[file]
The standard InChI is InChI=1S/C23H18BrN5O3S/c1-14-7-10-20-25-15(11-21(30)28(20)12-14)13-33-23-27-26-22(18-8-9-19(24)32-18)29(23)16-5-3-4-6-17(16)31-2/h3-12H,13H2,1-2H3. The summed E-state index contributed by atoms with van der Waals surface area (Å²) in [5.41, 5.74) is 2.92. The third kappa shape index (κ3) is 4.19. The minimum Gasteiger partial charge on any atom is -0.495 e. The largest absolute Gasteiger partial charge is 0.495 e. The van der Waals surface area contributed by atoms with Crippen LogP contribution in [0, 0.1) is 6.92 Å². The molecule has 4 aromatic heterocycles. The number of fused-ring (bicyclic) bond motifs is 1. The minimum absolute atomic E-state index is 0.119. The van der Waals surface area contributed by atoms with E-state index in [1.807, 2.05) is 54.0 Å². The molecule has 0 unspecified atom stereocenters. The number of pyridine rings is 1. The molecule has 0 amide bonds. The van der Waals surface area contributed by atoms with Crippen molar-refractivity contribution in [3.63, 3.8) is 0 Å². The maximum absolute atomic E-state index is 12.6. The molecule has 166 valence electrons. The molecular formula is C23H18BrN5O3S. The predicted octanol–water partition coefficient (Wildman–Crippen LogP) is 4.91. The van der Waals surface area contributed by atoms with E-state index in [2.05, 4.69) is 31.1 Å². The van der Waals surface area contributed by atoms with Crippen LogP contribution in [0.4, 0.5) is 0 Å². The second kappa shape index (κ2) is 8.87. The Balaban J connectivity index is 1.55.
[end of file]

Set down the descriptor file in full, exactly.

The standard InChI is InChI=1S/C23H18BrN5O3S/c1-14-7-10-20-25-15(11-21(30)28(20)12-14)13-33-23-27-26-22(18-8-9-19(24)32-18)29(23)16-5-3-4-6-17(16)31-2/h3-12H,13H2,1-2H3. The summed E-state index contributed by atoms with van der Waals surface area (Å²) in [5.41, 5.74) is 2.92. The third kappa shape index (κ3) is 4.19. The minimum Gasteiger partial charge on any atom is -0.495 e. The largest absolute Gasteiger partial charge is 0.495 e. The van der Waals surface area contributed by atoms with Crippen LogP contribution in [0, 0.1) is 6.92 Å². The molecule has 4 aromatic heterocycles. The number of fused-ring (bicyclic) bond motifs is 1. The minimum absolute atomic E-state index is 0.119. The van der Waals surface area contributed by atoms with E-state index in [1.807, 2.05) is 54.0 Å². The molecule has 0 unspecified atom stereocenters. The number of pyridine rings is 1. The molecule has 0 amide bonds. The van der Waals surface area contributed by atoms with Crippen molar-refractivity contribution in [3.63, 3.8) is 0 Å². The maximum absolute atomic E-state index is 12.6. The molecule has 166 valence electrons. The molecular formula is C23H18BrN5O3S. The predicted octanol–water partition coefficient (Wildman–Crippen LogP) is 4.91. The van der Waals surface area contributed by atoms with E-state index in [2.05, 4.69) is 31.1 Å². The van der Waals surface area contributed by atoms with Crippen LogP contribution in [0.4, 0.5) is 0 Å². The second kappa shape index (κ2) is 8.87. The Balaban J connectivity index is 1.55.